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  • Research article
  • Open Access
  • Open Peer Review

Realist review of policy intervention studies aimed at reducing exposures to environmental hazards in the United States

BMC Public HealthBMC series – open, inclusive and trusted201616:822

https://doi.org/10.1186/s12889-016-3461-7

  • Received: 21 January 2016
  • Accepted: 5 August 2016
  • Published:
Open Peer Review reports

Abstract

Background

Exposure to pollution is a significant risk to human health. However few studies have attempted to identify the types of policy interventions that can reduce the health risks of pollution exposure in the United States. The study objective was to conduct a realist review of policy interventions conducted or aimed at reducing chemical exposures in humans or the environment where exposure was measured.

Methods

A systematic literature search identified published articles that assessed policy interventions using exposure data. Two coders independently extracted data from the studies, assessing methods, context, details of interventions, outcomes, and risks of bias. Data were analyzed iteratively and manually to identify the most effective and transferrable types of interventions. The reasons for variability in the success of different interventions were explored.

Results

The review found that regulatory interventions that eliminate point sources of pollution appeared to reduce exposure to environmental hazards. Regular monitoring to provide environmental and human exposure data helped assess compliance with the regulatory standards. Educational and economic interventions were less successful.

Conclusions

Although some types of regulatory interventions appear to reduce exposures, our findings are limited by the nature of existing interventions, the weaknesses of the study designs used in the literature, and the lack of details on implementation. Information on contextual factors that influence implementation would assist with future reviews and could help identify effective interventions.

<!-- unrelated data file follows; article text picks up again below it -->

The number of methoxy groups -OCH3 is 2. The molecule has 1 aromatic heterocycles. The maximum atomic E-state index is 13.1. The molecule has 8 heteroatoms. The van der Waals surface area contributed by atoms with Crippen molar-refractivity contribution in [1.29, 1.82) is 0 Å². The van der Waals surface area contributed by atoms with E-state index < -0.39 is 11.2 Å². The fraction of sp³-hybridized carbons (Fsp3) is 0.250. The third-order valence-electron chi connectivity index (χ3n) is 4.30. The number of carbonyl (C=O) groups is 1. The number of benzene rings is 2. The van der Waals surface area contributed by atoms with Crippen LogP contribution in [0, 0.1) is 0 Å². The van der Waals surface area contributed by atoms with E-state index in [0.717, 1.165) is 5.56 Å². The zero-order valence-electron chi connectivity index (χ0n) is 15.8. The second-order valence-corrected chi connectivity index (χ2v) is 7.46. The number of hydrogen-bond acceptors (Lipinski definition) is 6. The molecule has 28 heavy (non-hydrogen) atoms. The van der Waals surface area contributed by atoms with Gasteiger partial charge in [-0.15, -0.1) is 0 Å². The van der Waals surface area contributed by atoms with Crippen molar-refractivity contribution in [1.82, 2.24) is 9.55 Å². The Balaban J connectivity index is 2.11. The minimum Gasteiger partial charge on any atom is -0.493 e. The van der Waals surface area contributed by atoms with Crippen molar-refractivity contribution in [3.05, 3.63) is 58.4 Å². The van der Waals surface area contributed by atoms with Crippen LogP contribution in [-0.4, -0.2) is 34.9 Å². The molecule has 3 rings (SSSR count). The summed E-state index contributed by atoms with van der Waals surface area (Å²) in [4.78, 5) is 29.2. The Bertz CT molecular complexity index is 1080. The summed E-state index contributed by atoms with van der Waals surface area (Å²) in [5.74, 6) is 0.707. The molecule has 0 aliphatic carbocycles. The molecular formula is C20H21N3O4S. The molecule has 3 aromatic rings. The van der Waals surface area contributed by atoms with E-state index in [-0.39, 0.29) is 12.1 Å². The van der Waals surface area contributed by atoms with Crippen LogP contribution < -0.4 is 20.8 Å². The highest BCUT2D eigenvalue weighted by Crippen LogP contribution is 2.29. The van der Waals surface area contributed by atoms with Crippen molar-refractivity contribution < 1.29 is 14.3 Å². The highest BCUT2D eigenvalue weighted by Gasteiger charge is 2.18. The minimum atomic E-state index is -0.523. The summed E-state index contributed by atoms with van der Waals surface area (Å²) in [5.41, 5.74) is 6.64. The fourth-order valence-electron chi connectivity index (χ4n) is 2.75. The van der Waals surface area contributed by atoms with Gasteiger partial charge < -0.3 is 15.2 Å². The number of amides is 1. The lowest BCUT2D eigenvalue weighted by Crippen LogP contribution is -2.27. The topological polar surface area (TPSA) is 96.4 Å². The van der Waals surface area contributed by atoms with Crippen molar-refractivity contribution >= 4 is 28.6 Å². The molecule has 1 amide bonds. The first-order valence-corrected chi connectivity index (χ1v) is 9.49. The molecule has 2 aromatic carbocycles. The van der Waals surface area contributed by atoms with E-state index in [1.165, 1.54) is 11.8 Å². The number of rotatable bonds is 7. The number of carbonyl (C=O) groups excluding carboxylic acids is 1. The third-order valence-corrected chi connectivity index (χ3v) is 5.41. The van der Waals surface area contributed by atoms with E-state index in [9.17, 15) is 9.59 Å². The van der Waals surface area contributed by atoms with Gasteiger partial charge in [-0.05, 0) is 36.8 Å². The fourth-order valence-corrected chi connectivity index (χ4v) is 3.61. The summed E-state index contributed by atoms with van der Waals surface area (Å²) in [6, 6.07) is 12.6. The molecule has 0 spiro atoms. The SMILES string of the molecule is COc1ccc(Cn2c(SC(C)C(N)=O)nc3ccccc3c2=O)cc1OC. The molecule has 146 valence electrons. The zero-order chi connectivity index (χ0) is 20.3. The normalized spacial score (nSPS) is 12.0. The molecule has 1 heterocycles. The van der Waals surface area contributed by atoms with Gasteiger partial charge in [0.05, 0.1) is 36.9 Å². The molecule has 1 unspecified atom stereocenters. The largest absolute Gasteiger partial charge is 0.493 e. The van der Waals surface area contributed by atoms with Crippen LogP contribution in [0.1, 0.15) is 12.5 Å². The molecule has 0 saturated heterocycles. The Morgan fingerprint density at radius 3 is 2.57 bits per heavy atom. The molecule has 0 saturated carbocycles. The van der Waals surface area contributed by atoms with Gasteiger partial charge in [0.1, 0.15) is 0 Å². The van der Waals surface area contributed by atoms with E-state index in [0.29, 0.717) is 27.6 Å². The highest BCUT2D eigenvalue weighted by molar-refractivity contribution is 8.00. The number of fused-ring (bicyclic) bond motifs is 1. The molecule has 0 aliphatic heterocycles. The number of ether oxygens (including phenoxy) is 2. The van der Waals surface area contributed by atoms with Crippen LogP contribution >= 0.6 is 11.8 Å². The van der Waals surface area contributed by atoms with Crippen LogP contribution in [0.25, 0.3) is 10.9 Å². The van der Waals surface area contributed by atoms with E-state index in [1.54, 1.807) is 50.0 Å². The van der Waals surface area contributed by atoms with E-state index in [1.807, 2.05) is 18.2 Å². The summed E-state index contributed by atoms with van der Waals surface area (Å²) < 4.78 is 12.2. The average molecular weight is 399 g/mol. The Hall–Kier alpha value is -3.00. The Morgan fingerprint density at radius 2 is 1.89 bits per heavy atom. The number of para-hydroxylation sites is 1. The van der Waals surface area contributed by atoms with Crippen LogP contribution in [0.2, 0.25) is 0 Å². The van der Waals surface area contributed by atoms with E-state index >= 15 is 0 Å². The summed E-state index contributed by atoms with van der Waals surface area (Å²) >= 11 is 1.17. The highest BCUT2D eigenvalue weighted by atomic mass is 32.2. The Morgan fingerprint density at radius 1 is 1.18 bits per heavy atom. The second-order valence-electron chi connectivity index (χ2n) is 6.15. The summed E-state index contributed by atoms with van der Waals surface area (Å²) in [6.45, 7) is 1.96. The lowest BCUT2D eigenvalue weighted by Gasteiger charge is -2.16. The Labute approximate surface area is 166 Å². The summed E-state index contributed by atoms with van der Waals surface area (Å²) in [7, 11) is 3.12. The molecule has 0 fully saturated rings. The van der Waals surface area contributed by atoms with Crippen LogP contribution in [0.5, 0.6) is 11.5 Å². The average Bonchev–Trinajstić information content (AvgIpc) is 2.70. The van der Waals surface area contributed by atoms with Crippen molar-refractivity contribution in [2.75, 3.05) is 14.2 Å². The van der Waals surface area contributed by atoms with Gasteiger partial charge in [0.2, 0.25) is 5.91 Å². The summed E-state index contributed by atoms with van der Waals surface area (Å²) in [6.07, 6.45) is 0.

Keywords

  • Pollution
  • Environmental toxic substances
  • Systematic review
  • Health policy

Background

Exposure to pollution is a significant risk to human health. However few studies have attempted to identify the types of policy interventions that reduce the health risks of pollution exposure. The United States began regulating pollution in the 1960s with the passage of the Clean Air Act. Since then, multiple modifications to that law and others have sought to reduce exposures to environmental hazards that are known to compromise human health. The World Health Organization estimates that over seven million premature deaths annually are caused by air pollution alone. However establishing policies to reduce exposure to environmental hazards requires an evidence base that can identify which kinds of interventions actually reduce pollution and improve human health.